How to build a diverse workforce

Accepting diversity in the workplace so men and women from all backgrounds belong together not only promotes social cohesion – it’s good for business

For a country that has a black population of more than two million, three million Muslims and almost four million gay people, to say Britain isn’t diverse is foolish. Add the 8.3 million people who live here but were born abroad and the nearly 12 million Britons over the age of 65, collectively they comprise a nation defined as much by difference as similarity.

And yet for all this lack of homogeneity and despite all the research linking stronger profits with those organisations that embrace diversity, not a week seems to go by where one sector or another isn’t seen as diverse enough.

The legal profession in England and Wales was recently found guilty of having just 23 per cent female judges; only Armenia, Azerbaijan and Scotland were judged worse. The creative industry meanwhile has come in for criticism on racial grounds. The 2015 Creative Diversity Report found only 11 per cent of all creative jobs are held by black, Asian and minority ethnic (BAME) workers, despite the fact a third of jobs are in London, which is 40 per cent BAME. Moreover, whole sectors are still criticised for being ageist and discriminatory towards the disabled.

How can this be?

Paradoxically, the answer may actually come from well-meaning human resources policies that aim to get the very best talent, but in doing so, perpetuate sameness. These are talent management and talent pipelining programmes that by mapping top performers create a blueprint for hiring more of the same rather than looking further afield.

The relationship between getting talent and achieving diversity is complex,” says Professor Paul Sparrow, director of the Centre for Performance-led HR at Lancaster University Management School. “In trying to meet business performance issues, HR can end up recruiting clones, which then creates organisational group-think.”

The problem, he argues, is that while business may not be overtly anti-diverse, the way these HR policies are internalised means the need for predictability around hiring in unpredictable times often wins.

Martin Day, vice principal of the London Institute of Banking and Finance, says: “Although it’s changed now, until very recently many banks tended only to recruit from Russell Group universities – the UK’s top 24 institutions – mainly because it was a convenient filtering process.”

Diversity is not just about recognising people’s potential, but ensuring business success too

It’s for this reason external recruitment companies are now being seen as vital challengers to clients’ business-as-usual tendencies. “If we come up with an all-male or all white shortlist, we would rightly wonder if we’ve searched hard enough,” says Sarah Galloway, consultant at executive search firm Russell Reynolds, who says she’d refuse to work with clients that didn’t look more broadly.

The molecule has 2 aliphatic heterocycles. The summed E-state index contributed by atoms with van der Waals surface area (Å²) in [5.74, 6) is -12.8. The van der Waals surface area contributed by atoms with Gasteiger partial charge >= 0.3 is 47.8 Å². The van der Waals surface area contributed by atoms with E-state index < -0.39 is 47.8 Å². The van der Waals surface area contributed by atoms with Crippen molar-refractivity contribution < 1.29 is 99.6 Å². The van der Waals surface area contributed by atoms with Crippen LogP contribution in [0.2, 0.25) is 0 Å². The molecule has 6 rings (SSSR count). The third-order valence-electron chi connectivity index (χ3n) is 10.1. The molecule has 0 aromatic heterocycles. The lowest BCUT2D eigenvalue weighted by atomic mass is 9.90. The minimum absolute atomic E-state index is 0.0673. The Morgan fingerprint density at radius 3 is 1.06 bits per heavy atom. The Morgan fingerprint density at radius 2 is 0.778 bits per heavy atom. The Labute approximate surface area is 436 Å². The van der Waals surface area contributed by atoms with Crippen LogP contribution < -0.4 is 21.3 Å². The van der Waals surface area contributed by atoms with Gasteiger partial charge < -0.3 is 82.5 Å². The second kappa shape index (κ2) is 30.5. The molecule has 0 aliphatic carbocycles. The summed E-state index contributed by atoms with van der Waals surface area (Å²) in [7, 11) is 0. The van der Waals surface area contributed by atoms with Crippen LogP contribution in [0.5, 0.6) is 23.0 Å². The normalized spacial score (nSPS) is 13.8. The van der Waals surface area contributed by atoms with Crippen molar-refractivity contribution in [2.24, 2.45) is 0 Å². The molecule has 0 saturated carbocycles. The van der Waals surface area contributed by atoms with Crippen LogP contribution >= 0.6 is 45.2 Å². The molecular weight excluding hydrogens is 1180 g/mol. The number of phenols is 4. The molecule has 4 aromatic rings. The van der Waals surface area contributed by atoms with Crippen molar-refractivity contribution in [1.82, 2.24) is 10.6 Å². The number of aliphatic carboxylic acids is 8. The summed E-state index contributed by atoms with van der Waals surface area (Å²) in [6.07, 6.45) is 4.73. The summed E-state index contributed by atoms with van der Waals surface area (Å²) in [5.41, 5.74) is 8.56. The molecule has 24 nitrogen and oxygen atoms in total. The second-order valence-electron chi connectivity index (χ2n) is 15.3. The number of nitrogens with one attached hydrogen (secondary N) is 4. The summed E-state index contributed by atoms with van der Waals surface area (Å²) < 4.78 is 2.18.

Luckily, what we are finding is that if we supply candidates clients expect to see, it then earns us the right to add some more, what they might call left-field choices. And, invariably it’s these that succeed. What they bring that’s different really does shine through.”

Removing subconscious bias

Oxford University student and entrepreneur Nicholas Shekerdemian is developing Headstart App, an applicant-matching system that’s already received backing from Thomas Bucaille, senior vice president of HR at Ralph Lauren.

Instead of just grades, it considers a person’s personality, demographic background and things like overcoming adversity to see people better matched to jobs. “Company application forms ensure they get the same type of people applying time and again,” he says. “Our system looks at wider datasets and contexualises their achievements. Drive and commitment doesn’t just come from getting to Oxford; it can be shown by doing two jobs to support yourself through university.”

Royal Bank of Scotland, BP and Vodafone are all testing it to remove unconscious bias, but more firms are now seeing the benefits of being diverse. “Embracing diversity is absolutely our strategy,” says Ruth Grant, head of law firm Hogan Lovell’s diversity and inclusion committee. In the last few years the firm has widened its university pool and worked with groups such as the Sutton Trust to boost its ethnic minority intake.

We’re setting targets for women in management and, even though we’ve already hit these early, for us diversity is a serious strategic imperative. We can’t work locally without reflecting our client base. Diversity is not just about recognising people’s potential, but ensuring our business success too,” she says.

So are organisations finally turning the diversity corner? It’s still a question that draws muted response. “While it may not be an entirely new topic, it’s encouraging to see diversity, and crucially diversity of thinking, translate into a growing diverse employee base,” says Matthew Mellor, chief executive of people intelligence consultancy Armstrong Craven.

Crucially though, he and others argue the diversity debate must now move on, to go beyond whether organisations are hitting targets or numbers of certain groups of people. In fact, he argues just chasing numbers is missing the point.

Executive headhunter Ms Galloway concludes: “It’s inclusion that makes people welcome and feel like they’re able to flourish. If firms haven’t changed their culture to one that is accepting of anyone, people will quite rightly feel they’re there for the wrong reason.

Inclusion drives belonging, which upholds retention. But you can’t have diversity without it and this is where I hope the next real progress will be made.”

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